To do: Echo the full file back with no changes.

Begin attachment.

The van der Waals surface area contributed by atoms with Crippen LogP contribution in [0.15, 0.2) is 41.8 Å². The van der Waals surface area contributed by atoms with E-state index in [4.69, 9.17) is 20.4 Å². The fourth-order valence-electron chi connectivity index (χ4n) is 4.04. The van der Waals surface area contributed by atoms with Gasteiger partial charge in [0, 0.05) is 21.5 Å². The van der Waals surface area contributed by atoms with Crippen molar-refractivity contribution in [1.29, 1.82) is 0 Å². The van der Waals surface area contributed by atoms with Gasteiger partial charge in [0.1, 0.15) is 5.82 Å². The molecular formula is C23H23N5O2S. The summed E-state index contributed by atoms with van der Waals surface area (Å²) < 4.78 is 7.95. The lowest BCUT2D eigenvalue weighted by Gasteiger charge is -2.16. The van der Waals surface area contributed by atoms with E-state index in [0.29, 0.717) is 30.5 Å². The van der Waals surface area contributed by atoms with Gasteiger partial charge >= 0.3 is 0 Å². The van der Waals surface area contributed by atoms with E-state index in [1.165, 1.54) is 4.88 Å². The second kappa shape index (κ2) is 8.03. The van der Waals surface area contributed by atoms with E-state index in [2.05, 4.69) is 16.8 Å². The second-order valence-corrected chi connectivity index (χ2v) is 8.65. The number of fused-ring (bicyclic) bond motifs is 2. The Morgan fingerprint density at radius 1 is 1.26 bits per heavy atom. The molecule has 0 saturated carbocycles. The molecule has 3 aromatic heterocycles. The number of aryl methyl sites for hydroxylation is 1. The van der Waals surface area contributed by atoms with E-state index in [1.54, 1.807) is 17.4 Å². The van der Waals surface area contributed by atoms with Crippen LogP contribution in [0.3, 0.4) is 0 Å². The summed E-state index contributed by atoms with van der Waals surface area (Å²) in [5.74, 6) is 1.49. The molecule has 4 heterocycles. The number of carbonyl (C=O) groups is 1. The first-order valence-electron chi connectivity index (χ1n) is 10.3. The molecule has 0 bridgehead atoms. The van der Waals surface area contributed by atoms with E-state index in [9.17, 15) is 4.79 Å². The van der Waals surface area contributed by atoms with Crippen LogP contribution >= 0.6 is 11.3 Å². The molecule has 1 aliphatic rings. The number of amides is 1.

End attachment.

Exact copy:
The van der Waals surface area contributed by atoms with Crippen LogP contribution in [0.15, 0.2) is 41.8 Å². The van der Waals surface area contributed by atoms with E-state index in [4.69, 9.17) is 20.4 Å². The fourth-order valence-electron chi connectivity index (χ4n) is 4.04. The van der Waals surface area contributed by atoms with Gasteiger partial charge in [0, 0.05) is 21.5 Å². The van der Waals surface area contributed by atoms with Crippen molar-refractivity contribution in [1.29, 1.82) is 0 Å². The van der Waals surface area contributed by atoms with Gasteiger partial charge in [0.1, 0.15) is 5.82 Å². The molecular formula is C23H23N5O2S. The summed E-state index contributed by atoms with van der Waals surface area (Å²) < 4.78 is 7.95. The lowest BCUT2D eigenvalue weighted by Gasteiger charge is -2.16. The van der Waals surface area contributed by atoms with E-state index in [0.29, 0.717) is 30.5 Å². The van der Waals surface area contributed by atoms with Gasteiger partial charge >= 0.3 is 0 Å². The van der Waals surface area contributed by atoms with E-state index in [1.165, 1.54) is 4.88 Å². The second kappa shape index (κ2) is 8.03. The van der Waals surface area contributed by atoms with E-state index in [2.05, 4.69) is 16.8 Å². The second-order valence-corrected chi connectivity index (χ2v) is 8.65. The number of fused-ring (bicyclic) bond motifs is 2. The Morgan fingerprint density at radius 1 is 1.26 bits per heavy atom. The molecule has 0 saturated carbocycles. The molecule has 3 aromatic heterocycles. The number of aryl methyl sites for hydroxylation is 1. The van der Waals surface area contributed by atoms with E-state index in [1.54, 1.807) is 17.4 Å². The van der Waals surface area contributed by atoms with Crippen LogP contribution in [0.3, 0.4) is 0 Å². The summed E-state index contributed by atoms with van der Waals surface area (Å²) in [5.74, 6) is 1.49. The molecule has 4 heterocycles. The number of carbonyl (C=O) groups is 1. The first-order valence-electron chi connectivity index (χ1n) is 10.3. The molecule has 0 bridgehead atoms. The van der Waals surface area contributed by atoms with E-state index in [9.17, 15) is 4.79 Å². The van der Waals surface area contributed by atoms with Crippen LogP contribution >= 0.6 is 11.3 Å². The molecule has 1 aliphatic rings. The number of amides is 1.